SAN BERNARDINO, Calif. "We made history as we re-enacted history," Marilyn Mills, member of the Heritage Trails Association, told reporters on Friday, October 26. This was the day after the Heritage Trails Wagon Train arrived at its final destination at Glen Helen Regional Park just north of San Bernardino, Calif. The park is located on the site where the original wagon train, sent by Brigham Young 150 years ago, camped for three months before moving a few miles south to establish the city and county of San Bernardino.
"This is the only wagon train that I am aware of that has made this grueling trek from Utah to Southern California in modern times," she recounted.
This history-making wagon train re-enactment arrived exactly on time at the park entrance to pick up dignitaries to ride in wagons for the final quarter mile. Elder Tad Callister, Area Authority Seventy, representing the Church, and his wife, Cathy, were among the guests.
Amid cheers, drum cadences and swords raised in salute, the wagons led the procession of horseback riders and walkers through a military review. The Mormon Battalion re-enactment group, the Fort Moore Garrison, announced the arrival with cannon fire. The Fort Irwin Mounted Color Guard presented the colors and galloped around the circled wagons, which heightened the excitement.
"It was a very emotional moment. It was difficult to hold back the tears," said Eugene Olsen of the California Hesperia Stake, who joined the trek for the final six miles. Brother Olsen reported that more than one hundred walkers who had also joined for the final miles gave the wagons rousing and prolonged applause. Some of the walkers broke out singing "The Battle Hymn of the Republic," and many of the others joined in.
"We shared the feeling that those who came the full 600 miles had really accomplished something. Our thoughts turned to the people who came in 1851. At times they ran out of food and water along the arduous trail. We had plenty of food and water, and traveled in the pleasant fall," Brother Olsen said.
Russ Bogh, a California State Assemblyman and descendant of Apostle Amasa Lyman who was part of the original trek, presented a joint resolution from the State Legislature. Presentations were also made by representatives from the County and City of San Bernardino. A proclamation from Spanish Fork, Utah, Mayor Dale Barney, to the Mayor of San Bernardino, Judith Valles, was delivered by wagon master Paul Bliss.
A dramatic presentation of the history being honored was a high point of the evening. Marvin Perkins, Specialist for African-American Relations to the Southern California Public Affairs Council, and Nathleen Albright, member of the Southern California Genesis Group, recounted the names and experiences in word and song of the 24 African-American pioneers who were part of the original trek of 1851. The audience was challenged not to forget the African-American as well as the Jewish pioneers who helped to establish the colony.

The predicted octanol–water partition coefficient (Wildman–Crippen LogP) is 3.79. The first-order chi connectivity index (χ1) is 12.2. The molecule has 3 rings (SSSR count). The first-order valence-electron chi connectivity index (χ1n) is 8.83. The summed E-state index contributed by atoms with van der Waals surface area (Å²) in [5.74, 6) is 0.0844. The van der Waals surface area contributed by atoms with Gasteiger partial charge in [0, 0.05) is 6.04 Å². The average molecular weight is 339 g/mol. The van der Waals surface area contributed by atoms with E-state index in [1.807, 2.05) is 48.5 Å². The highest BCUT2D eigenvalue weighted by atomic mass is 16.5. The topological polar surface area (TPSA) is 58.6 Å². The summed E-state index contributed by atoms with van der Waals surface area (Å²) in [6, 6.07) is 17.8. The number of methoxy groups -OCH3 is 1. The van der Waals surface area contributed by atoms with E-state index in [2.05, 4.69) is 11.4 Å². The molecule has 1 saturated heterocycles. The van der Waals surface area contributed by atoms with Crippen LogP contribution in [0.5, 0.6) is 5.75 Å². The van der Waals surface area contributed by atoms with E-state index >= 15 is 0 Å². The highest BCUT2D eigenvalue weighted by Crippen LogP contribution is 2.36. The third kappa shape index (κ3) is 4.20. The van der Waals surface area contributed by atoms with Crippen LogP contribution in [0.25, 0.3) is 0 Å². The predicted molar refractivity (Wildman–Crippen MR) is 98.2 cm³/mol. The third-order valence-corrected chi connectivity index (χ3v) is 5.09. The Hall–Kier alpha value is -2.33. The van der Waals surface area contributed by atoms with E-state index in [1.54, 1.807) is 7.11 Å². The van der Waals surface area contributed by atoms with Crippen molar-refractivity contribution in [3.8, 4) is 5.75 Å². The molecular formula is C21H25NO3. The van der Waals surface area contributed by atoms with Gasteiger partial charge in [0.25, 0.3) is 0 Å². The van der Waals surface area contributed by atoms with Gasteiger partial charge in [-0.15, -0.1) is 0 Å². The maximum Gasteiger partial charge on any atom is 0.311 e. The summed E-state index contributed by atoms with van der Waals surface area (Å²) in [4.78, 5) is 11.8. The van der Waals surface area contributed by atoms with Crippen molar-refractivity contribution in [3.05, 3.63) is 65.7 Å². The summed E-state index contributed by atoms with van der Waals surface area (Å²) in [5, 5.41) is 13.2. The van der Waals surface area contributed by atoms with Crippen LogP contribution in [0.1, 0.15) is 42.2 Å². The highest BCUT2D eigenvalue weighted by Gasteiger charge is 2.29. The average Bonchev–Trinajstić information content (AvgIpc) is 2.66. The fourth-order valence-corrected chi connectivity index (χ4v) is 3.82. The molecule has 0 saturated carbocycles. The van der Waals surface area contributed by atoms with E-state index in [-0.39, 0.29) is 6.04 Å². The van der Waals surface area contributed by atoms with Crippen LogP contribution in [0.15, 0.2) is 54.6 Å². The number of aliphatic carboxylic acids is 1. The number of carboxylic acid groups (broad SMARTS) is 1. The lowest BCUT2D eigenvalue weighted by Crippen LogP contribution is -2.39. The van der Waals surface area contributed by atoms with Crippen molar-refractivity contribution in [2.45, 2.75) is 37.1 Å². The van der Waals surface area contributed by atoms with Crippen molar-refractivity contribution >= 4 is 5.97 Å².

Dinner for all was followed by a concert given by Kevin Sharp, LDS Country Western singer from Nashville, Tenn.
Two Lyman Family organizations and the members of the Charles C. Rich Family Organization held family reunions during the festivities. Thelma Deel, a great-granddaughter of Charles Rich, an apostle who helped lead the original trek, was honored as the oldest Rich descendant. She is 100 years old.
Friday morning about 2,000 area school children arrived at the park to participate in early frontier activities. They learned the pioneer skills of rope and doll making, quilting, gold panning and blacksmithing. Native Americans whose ancestors were also part of this early history, shared their culture through story telling, demonstrations, music and dance. An encampment by Mormon Battalion re-enactors taught about military life and the contributions of the battalion in early California. The San Bernardino Historical and Pioneer Society sponsored an extensive historical exhibit.
"A principal from one of the schools asked if we would consider doing the festival every year in that the early pioneer history is a missing segment in school curriculum," recounted Sister Mills. "We were able to give each student a brochure on the pioneer history which we hope will start to fill the void."
The Heritage Trails Association, which produced the celebration, expressed its gratitude for the endorsement of the Church for the wagon train and celebration. The association hopes to continue promoting and teaching this early pioneer history at other events during the year including the Los Angeles County Fair. Its next re-enactment will be at the Tournament of Roses EquestFest, which is held the three days prior to the New Year's Day parade at the Rose Bowl.
"We will continue to honor these Mormon, African-American and Jewish pioneers who were the first colonists to settle in Southern California after statehood," Sister Mills said. "Their example of true community and cooperation is an example worthy of emulation."